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Young Jockeys Racing Horses In Kelantan

Last update: 15/02/2019
By Hafzi Mohamed

KOTA BHARU (Bernama) -- It is not uncommon to see kids as young as seven riding horses by the coastal villages in Kelantan – bareback and barefooted.

Horse riding and breeding is a Kelantanese tradition that many Malaysians are not aware of. Here, owners are not only from among the wealthy but from among fishermen and farmers as well.

Horse racing is a common sport in these villages, with competitions held once or twice a month. It is therefore not surprising that the state has even produced world-class jockeys.

One of them is 31-year-old Mohd Nasrizi Mohd Nawi, who has trained in racing horses and winning competitions from the tender age of 13.

It is not easy to tame a horse, he says, much less to teach it to run at full speed. There is therefore a sense of accomplishment that comes with the ability to teach a horse to run a race course.

“To teach it to gallop at top speed, a jockey must first have a good relationship with his horse. Developing proper interaction with the horse allows it to become attuned to its rider’s touch and intentions,” he told Bernama in an interview.

Jockeys who often talk to their horse would also find their equine friend more receptive to their instructions, says Mohd Nasrizi, who hails from Kampung Taman Buaya, Pantai Cahaya Bulan.


He remembers the race that eventually became the start of his career as a jockey.

"I was still in Form One at the time and was getting ready to race against my friends at Pantai Cahaya Bulan. However, my horse decided to retreat while my friends’ horses raced ahead.

“I wasn’t worried because I knew how to talk to my horse and coaxed it into the right direction. My horse galloped ahead, and we went on to win the race. Since then, horse owners have been seeking my services to ride their horses as a jockey,” he said.

These days, he not only trains horses but people who are interested in training to become a jockey as well.

Mohd Nasrizi said his equestrian knowledge was mostly self-taught due to his deep passion for working with horses.

To become a good jockey, he said, one would not only need to become a good rider but be on the lighter side of the scale as well. The lighter the jockey, the faster the horse.

“That is why many of the jockeys are schoolchildren. Majority of them are trained from as young as 10 years old. As for weight, they should ideally be 45kg or less, depending on the category of horses in competition,” he explained.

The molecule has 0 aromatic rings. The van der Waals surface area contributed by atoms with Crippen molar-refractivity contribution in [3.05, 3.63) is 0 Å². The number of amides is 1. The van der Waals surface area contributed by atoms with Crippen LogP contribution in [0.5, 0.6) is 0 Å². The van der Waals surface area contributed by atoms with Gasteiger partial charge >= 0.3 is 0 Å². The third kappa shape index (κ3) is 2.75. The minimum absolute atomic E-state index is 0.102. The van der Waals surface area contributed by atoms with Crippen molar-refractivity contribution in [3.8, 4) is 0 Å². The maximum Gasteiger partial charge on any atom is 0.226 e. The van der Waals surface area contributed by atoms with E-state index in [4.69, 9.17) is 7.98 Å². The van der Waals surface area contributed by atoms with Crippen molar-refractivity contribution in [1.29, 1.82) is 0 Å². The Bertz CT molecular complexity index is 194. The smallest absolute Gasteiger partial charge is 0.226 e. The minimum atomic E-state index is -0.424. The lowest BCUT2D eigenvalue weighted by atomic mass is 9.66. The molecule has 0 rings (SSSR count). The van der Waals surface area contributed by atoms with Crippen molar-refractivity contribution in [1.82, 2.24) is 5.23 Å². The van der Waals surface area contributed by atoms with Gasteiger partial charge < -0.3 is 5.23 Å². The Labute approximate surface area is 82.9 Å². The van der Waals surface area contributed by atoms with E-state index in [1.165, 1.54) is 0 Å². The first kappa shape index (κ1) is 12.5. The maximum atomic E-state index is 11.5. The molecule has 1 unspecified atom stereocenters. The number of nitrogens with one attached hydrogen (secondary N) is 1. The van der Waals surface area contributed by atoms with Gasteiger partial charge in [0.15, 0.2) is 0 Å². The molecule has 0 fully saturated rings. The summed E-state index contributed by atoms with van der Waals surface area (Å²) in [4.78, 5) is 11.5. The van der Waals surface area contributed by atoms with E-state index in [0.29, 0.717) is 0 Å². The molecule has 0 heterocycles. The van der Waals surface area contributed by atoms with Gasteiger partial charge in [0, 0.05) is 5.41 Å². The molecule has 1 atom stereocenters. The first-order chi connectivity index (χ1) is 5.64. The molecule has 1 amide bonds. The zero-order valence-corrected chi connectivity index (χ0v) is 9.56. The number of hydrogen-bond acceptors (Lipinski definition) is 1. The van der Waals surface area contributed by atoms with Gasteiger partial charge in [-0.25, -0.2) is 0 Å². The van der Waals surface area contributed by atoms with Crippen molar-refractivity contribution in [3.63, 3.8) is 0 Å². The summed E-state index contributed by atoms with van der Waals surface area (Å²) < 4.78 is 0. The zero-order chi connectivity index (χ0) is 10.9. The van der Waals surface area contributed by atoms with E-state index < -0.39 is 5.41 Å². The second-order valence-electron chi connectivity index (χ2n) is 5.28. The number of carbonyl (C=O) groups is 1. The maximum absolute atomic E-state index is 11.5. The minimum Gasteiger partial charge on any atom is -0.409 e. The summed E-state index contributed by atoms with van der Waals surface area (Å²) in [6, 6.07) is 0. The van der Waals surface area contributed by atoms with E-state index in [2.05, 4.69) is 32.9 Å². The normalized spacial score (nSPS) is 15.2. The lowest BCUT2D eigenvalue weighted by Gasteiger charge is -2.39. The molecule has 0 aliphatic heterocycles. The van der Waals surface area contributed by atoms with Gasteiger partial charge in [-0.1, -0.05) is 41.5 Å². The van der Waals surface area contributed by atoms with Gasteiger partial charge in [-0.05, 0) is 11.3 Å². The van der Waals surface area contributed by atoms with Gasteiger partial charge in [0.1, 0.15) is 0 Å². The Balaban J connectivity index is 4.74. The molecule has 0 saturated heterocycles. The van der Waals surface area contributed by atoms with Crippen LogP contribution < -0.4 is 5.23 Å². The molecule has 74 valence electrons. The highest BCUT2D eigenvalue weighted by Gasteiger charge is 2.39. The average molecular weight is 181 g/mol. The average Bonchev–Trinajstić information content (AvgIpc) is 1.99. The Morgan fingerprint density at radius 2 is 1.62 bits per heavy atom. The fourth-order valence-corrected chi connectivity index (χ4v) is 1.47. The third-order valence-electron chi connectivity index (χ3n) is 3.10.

Training kids to ride from young comes with the added advantage of giving both horse and rider a longer time to develop strong trust and bond.

“Jockeys also need to be bold and not afraid of falling off horses or getting trampled. Courage is needed to handle a horse,” he said.

Mohd Nasrizi himself has fallen off horses multiple times. Some falls have even resulted in facial injuries that required stitches.

“Even at age 13 I have fallen and hurt myself from being kicked by a horse,” he revealed.


Mohd Nasrizi owns two horses. Both horses are a mixed breed of the local kuda padi (pony) and the Anglo-Arabian.

The most commonly found horses in Kelantan are kuda padi, the Kelantan mixed-breed and the Anglo-Arabian. The ones owned by Mohd Nasrizi are the one most commonly kept and bred.

The Kelantan mixed-breed are the hardiest ones against disease and erratic weather conditions, he said. In addition to that, the horses are also cheapest to feed as it also consumes grass. Such horses are sold by grade and go for RM6,000 to RM10,000 each.

The Anglo-Arabian, which a crossbreed of the Throughbred and the Arabian, are typically sold for RM15,000 each.

“The local mixed-breed have unique qualities. It is not afraid of water and can swim quite deep in it, is hardy and of course, cheaper than the Anglo-Arabian,” said Mohd Nasrizi.

The race horses are trained to do 400-metre sprints to get them familiarised with real racing conditions. They are also trained on sandy surfaces like the beach and in the water to build muscle strength.

Training in water helps the horse perform last minute sprints on race day, he says.

“Training horses takes a tremendous amount of time and dedication. Horses can sometimes refuse to move or follow directions so in such situations, the jockey needs to know how to coax them,” he said.

As some horses have to be trained from the wild, jockeys risk getting kicked, bitten and injured while riding.

“Wild horses need to be tamed before it can be ridden by anyone. Riders need to rub them, stroke them and interact with such horses first,” he said.

Riding bareback can be quite a challenge for new jockeys as it requires excellent balancing skills. However, going saddleless can be fun once they have mastered the proper techniques.

“Riding bareback means the jockey needs to properly position himself on the horse. A wrong position will add weight to the horse and prevent it from reaching full speed,” he said, and added that it was easier to control the speed of a saddled horse.

He hoped that more parties would consider organising equine-related events such as horse races in Kelantan, given the high interest in from among the locals. In addition to attracting more youths into the sport, it could also serve as tourism product.

Translated by Sakina Mohamed


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